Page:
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The Data Analytics Value Proposition from Internal Audit

The Data Analytics Value Proposition from Internal Audit

7 Minute Read

MNP’s Richard Arthurs offers seven considerations for internal audit teams to define a value proposition and achieve data analytics maturity.

The Data Analytics Value Proposition from Internal Audit

Internal Audit Data Analytics Capability Maturity Map & Usage Examples

Organizations often leverage a data governance framework and data analytics strategy in order to achieve higher levels of maturity.

In an age of constant disruption, to optimize internal audit’s value proposition, technology should be embraced to capture and utilize large amounts of data to identify threats and opportunities. Our value proposition as internal audit leaders is to leverage today’s technological innovation and identify opportunities to provide relevant and timely information to decision makers in order to make risk-based decisions. Those internal audit departments that are resistant to change will not keep pace with technological advancements to combat disruptive forces, while those that remain agile will be able to identify early warning risk indicators by harnessing the power of information.

MNP’s customized Data Analytics Value Proposition Maturity Map highlights the evolution in an internal audit’s maturity based on the level of data complexity and technological sophistication. There is no limit to how far information can take you to drive change and optimize performance in your organization.

As internal auditors we have the relevant skills to identify, prioritize, and report threats early or detect opportunities that can further an organization’s competitive advantage and / or mitigate organizational risk. The foundation for establishing effective data analytics is to ensure data captured and leveraged is largely accurate and complete. Most organizations will have or eventually implement a Data Quality and Governance Framework to ensure the ongoing integrity of data.

Today, many organizations are benefiting from improved reporting and monitoring via business intelligence and analytic systems to gain a competitive advantage through Descriptive Analytics. Visual analytic systems are especially popular for creating dashboards to track key performance indicators or early warning key risk indicators. For example, many organizations are using Global Information System (GIS) mapping to integrate data sets visually to monitor potential new revenue opportunities or rising costs by region.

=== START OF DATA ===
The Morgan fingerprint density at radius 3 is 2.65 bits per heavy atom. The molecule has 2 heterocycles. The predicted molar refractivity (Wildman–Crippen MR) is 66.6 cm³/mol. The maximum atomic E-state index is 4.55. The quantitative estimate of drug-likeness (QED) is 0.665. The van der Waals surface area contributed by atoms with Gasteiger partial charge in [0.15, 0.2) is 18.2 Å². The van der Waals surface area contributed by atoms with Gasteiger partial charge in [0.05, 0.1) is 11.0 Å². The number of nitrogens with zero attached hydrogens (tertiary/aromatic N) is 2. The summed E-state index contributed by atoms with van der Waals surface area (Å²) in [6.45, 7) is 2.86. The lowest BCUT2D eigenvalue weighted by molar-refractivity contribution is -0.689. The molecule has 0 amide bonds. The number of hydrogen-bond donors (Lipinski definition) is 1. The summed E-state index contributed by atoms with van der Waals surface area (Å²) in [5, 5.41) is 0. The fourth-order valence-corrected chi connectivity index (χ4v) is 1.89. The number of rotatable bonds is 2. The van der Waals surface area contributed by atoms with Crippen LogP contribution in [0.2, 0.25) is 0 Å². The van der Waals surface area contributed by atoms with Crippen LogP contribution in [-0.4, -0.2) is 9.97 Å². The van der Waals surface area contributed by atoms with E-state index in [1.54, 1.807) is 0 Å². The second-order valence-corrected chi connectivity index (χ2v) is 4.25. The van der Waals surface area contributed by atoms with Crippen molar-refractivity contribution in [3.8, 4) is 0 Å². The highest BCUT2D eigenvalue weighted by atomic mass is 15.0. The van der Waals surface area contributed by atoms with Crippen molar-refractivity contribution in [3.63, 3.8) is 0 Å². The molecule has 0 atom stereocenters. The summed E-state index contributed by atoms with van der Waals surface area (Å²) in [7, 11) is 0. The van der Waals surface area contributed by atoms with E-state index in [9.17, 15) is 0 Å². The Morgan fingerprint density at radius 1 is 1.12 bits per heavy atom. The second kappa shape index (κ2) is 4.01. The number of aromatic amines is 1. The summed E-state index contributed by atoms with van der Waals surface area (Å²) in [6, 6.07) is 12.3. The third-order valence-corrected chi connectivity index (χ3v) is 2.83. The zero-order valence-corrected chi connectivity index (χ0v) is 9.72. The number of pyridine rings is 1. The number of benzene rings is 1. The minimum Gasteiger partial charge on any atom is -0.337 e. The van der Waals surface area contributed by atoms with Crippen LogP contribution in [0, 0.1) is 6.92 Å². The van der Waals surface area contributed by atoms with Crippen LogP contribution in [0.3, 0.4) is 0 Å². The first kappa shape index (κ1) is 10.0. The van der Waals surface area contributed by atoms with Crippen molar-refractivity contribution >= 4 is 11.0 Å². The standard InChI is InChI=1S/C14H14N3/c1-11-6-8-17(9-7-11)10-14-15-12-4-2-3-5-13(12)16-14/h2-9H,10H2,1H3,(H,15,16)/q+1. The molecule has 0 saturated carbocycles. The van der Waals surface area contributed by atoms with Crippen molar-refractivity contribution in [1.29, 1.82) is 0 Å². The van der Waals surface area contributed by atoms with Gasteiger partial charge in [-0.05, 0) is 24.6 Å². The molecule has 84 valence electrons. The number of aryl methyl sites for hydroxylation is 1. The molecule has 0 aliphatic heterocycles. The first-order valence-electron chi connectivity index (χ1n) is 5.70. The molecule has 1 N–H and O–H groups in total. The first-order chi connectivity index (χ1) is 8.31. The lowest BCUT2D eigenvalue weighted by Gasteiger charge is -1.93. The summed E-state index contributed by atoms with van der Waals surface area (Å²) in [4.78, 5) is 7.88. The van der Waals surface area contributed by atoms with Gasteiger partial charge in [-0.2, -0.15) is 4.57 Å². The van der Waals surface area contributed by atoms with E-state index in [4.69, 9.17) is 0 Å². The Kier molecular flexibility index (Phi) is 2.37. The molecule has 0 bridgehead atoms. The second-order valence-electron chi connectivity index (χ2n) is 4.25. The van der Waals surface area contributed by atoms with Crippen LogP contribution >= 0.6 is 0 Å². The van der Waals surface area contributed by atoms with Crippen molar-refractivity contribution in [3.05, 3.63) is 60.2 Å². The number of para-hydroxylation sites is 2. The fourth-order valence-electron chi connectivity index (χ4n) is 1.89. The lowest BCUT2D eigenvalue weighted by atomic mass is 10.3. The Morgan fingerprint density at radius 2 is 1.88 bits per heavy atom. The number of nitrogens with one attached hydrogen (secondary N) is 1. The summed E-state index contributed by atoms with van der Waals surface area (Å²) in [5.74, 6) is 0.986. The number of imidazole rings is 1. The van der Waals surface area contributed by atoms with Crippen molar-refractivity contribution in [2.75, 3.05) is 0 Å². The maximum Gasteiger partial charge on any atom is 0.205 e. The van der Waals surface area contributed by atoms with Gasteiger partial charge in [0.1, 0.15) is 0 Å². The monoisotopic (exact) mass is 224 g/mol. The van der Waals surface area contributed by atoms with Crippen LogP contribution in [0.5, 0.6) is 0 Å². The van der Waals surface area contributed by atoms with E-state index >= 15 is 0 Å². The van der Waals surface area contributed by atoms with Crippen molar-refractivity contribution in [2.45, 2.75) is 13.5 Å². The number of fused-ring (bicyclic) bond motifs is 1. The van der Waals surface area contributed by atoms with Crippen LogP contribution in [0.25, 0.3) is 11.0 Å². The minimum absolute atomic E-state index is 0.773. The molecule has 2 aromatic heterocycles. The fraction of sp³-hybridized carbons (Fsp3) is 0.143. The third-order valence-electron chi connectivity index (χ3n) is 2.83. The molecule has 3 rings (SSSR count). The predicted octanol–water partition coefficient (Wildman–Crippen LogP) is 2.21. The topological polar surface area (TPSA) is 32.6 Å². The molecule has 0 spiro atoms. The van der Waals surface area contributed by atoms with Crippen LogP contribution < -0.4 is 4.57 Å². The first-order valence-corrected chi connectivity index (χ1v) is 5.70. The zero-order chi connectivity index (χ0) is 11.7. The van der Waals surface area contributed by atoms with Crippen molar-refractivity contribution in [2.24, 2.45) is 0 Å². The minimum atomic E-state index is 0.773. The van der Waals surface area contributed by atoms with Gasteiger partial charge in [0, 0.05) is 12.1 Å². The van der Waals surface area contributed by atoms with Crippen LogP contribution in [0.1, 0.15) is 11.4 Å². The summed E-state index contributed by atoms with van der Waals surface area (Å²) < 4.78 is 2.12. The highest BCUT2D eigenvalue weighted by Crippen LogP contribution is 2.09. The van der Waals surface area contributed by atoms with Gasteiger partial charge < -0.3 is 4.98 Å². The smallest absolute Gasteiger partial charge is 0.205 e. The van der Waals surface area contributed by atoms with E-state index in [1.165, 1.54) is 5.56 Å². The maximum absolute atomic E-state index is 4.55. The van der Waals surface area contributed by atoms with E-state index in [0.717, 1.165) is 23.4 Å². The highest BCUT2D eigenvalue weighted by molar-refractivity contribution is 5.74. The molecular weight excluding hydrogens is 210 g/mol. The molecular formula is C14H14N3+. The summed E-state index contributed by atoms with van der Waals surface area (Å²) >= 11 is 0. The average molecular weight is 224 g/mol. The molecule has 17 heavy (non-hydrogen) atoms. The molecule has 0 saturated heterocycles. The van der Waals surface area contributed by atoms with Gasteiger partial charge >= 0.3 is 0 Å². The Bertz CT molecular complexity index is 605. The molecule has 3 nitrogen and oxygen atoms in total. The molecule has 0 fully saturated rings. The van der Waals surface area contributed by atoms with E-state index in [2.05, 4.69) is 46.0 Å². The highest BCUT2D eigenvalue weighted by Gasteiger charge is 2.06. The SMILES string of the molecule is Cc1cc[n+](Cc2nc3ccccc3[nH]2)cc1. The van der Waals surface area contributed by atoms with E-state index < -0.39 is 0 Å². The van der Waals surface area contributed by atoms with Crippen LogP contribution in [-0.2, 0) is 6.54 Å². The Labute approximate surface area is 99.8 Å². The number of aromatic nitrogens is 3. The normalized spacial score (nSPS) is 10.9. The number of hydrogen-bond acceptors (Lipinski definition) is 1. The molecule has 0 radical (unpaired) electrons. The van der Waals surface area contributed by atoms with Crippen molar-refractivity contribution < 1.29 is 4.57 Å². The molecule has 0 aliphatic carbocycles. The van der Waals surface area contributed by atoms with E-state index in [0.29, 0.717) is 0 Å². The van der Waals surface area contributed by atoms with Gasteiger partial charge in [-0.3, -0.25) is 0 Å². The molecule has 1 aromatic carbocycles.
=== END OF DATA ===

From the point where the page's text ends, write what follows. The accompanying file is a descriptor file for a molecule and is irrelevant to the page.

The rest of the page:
As data governance practices mature, advanced analytics systems are more frequently used to conduct root cause analysis (i.e. why did it happen?) and predict the future (i.e. will it happen again?)

Predictive Analytics analyses tend to forecast results, which can drive business process optimization or profit enhancement.

Prescriptive Analytics is the natural next step as it simulates probable scenarios for revenue generation, cost management and fraud prevention.

Cognitive Analytics explores human behavior and utilizes systems that can sense, learn, infer and interact with humans.

Semantic Analytics studies the meaning of language. For example, algorithms can be created to scan social media for trends and patterns related to an organization and monitor for any emerging risks or opportunities.

Artificial Intelligence (AI) and Machine Learning technologies combine multiple forms of analytics to model the human brain’s ability to think in a real time multi-dimensional way. The human brain has limitations in terms of the quantity of what can be assessed on a real time basis. AI systems have virtually unlimited capacity to continuously monitor transactions and learn from patterns, leading to real time auditing.